I like to think of myself as exalted. I’m an artist. You can’t teach an algorithm to feel where the commas go in its bones. I’ve never felt that my talent is explicable or that job, to speak bluntly, is at risk of being automated away. I don’t know where to put commas because I memorized Chicago; I know where to put commas because I feel it in my bones. I’ve made a career of putting commas in such a way that the person on the other end can’t help but feel what I’m feeling or buy what I’m selling. It’s a function of my being one with the commas. It’s innate.
But, then, how did I learn to drive? How did I learn to scale the shelves in the stockroom at the store where I worked in high school to restock a cartonful of shoes in the twenty minutes I had left before they stopped paying me whether or not I was done? Speeding down I-15 outside of Las Vegas, through the alien desert with mountains looming high above, is a task that a robot can do, but a joy that only a human can feel. Once, at the store, I fit a woman with half a foot missing for a pair of shoes; I held her damaged foot in my hand and we looked one another in the eye while she told me what she needed to be comfortable.
It’s precious of me to imagine that being good at something that’s hard to teach makes me immune to the force of technology. I don’t get paid — yet — for the kind of writing that makes me really tick. And the writing I do get paid for can be such a slog that I might envy the robot that could dispassionately listen to the engineer line-editing my copy on the basis of his having once written for his college paper. (Perhaps we could train the robot to also dispassionately flag every time the engineer suggests language that is a little phallic for a technology marketing document. It, being neither a woman nor sentient, might get better results than I.)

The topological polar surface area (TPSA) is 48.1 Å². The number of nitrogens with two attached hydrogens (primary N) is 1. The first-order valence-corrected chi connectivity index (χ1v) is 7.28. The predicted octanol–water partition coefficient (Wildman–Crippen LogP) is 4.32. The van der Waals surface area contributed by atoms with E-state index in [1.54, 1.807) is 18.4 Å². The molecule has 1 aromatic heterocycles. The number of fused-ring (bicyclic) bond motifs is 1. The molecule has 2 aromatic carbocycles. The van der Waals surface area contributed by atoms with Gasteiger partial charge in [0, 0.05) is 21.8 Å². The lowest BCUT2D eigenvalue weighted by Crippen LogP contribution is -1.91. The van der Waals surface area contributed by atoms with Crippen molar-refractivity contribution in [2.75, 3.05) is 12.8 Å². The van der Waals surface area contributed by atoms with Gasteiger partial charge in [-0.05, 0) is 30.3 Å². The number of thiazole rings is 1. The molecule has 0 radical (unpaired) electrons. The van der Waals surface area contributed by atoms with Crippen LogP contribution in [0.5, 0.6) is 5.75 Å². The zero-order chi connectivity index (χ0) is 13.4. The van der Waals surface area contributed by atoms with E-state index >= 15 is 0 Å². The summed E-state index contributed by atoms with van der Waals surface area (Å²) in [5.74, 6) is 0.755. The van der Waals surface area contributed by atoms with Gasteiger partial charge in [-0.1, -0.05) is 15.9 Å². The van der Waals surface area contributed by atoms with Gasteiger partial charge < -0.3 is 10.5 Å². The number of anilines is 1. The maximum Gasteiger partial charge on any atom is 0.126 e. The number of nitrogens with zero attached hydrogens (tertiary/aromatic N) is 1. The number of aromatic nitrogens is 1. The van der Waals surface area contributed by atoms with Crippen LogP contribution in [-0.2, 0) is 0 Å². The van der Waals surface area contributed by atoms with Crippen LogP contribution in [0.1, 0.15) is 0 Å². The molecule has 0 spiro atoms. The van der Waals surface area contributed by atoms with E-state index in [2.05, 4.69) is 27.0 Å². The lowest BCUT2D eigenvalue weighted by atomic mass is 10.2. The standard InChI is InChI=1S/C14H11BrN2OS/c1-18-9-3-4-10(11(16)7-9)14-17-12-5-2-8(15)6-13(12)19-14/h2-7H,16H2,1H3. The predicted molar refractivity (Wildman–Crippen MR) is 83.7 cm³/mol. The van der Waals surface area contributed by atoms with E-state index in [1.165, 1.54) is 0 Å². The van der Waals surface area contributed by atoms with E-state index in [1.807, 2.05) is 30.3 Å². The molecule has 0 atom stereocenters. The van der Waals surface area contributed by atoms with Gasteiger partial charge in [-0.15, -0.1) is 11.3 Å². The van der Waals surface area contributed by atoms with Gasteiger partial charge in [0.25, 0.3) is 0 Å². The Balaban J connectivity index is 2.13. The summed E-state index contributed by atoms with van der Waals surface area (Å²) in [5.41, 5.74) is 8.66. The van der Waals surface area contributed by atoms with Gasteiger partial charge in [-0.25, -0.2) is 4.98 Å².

And yet. I write because I think it’s the best thing I have to offer the world, but I also write because it’s the best thing the world has to offer me. I can live with the idea that I might never drive a car again. I can’t live with the idea that one day holding a pen and scratching it on paper or letting my fingers fly along the keyboard might be quaint, that my naked human prose might not pass muster next to the output of a machine that has read more of Proust than I have. (Which is none, as long as I’m offering up naked human prose.)
I want desperately to make a career of letting people see themselves in what I write and I’m scared to think that I might be up against not just the army of Buzzfeed listicle writers who have bafflingly landed book deals and an industry that only buys knockoffs of Gone Girl, but… robots. Or, more specifically, the decay of attention devoted to good writing. Machines can get the job of imparting information done. You can call it utilitarian, but what’s to say that writing — mine, or anyone’s — is more than that?
It’s rich to claim that what I exude when I’m feeling productive is unique or valuable. You could, as Seabrook finds, mix up the same ingredients in another pot, and the consumer might be one the wiser. So who am I to imagine or even wish for a stop to the technology that so inexorably marches over what others hold as dear as I do writing?